Our most revolutionary prophet, William Blake, in his first prophetic poem, America (1793), enacted the American Revolution as the initial realization of the death of God, the deity here named as Urizon, the preincarnate and alien God, whose death initiates apocalypse. This is the God whom Hegel named as Abstract Spirit and the “Bad Infinite,” a God not realized until the advent of the modern world, and who is the consequence of an absolute self-negation or self-emptying of the Godhead. Both Blake and Hegel enact the death of God, indeed Hegel and Blake are the first enactors of the death of God, a death that for each is an absolute self-negation or self-emptying, a self-negation that is the absolute source of all and everything. Hence the death of God is both genesis and apocalypse, or absolute beginning and absolute ending, the absolute beginning of all and everything, and the absolute consummation of everything. That consummation itself proceeds out of an original self-negation or self-emptying, one negating or emptying an original absolutely undifferentiated Godhead, and only this self-negation makes possible either apocalypse or the world itself.  Hegel is our most profoundly apocalyptic thinker, while Blake is our most totally apocalyptic visionary, each recover and renew a long lost apocalyptic ground, a ground that is the original ground of Christianity, one that is wholly transformed in the great body of Christianity, and only recovered in revolutionary movements, which are the most revolutionary movements in our history.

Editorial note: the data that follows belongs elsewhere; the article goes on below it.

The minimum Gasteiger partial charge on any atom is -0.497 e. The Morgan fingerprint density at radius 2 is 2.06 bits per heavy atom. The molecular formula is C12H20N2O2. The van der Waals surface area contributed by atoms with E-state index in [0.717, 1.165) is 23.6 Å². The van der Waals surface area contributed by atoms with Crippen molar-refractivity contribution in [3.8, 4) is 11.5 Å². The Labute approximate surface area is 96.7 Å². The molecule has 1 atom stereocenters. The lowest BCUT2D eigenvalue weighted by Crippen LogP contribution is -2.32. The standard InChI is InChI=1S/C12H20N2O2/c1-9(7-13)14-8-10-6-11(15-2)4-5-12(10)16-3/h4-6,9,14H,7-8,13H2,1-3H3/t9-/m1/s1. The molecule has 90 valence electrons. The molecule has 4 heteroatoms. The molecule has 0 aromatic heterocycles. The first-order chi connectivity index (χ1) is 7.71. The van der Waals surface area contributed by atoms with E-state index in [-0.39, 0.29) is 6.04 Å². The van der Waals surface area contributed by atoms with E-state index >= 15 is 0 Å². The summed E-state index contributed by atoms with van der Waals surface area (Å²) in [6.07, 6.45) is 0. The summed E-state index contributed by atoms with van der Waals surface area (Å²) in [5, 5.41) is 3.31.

Both Blake and Hegel are profoundly Christian, but they are radical Christians, even atheistic Christians, who absolutely negate the given God, or who deeply and comprehensively realize that this God has absolutely negated itself, a self-negation that inaugurates the modern world. Each could know the French Revolution as the historical realization of the death of God, but Blake, at least in America, could know the American Revolution not only as the initial realization of the death of God, but as the inaugurator of absolute revolution. This is the deepest calling of America, one known to every deeply American seer, and actualized in that America which is the first secular nation, the first not only to separate Church and State, but to create a public realm that is a truly secular realm. This inspired an assault upon America by many European Christians, but Europeans have never been able to understand America, and the question can be genuinely asked if America has ever understood itself. Read the rest of this entry »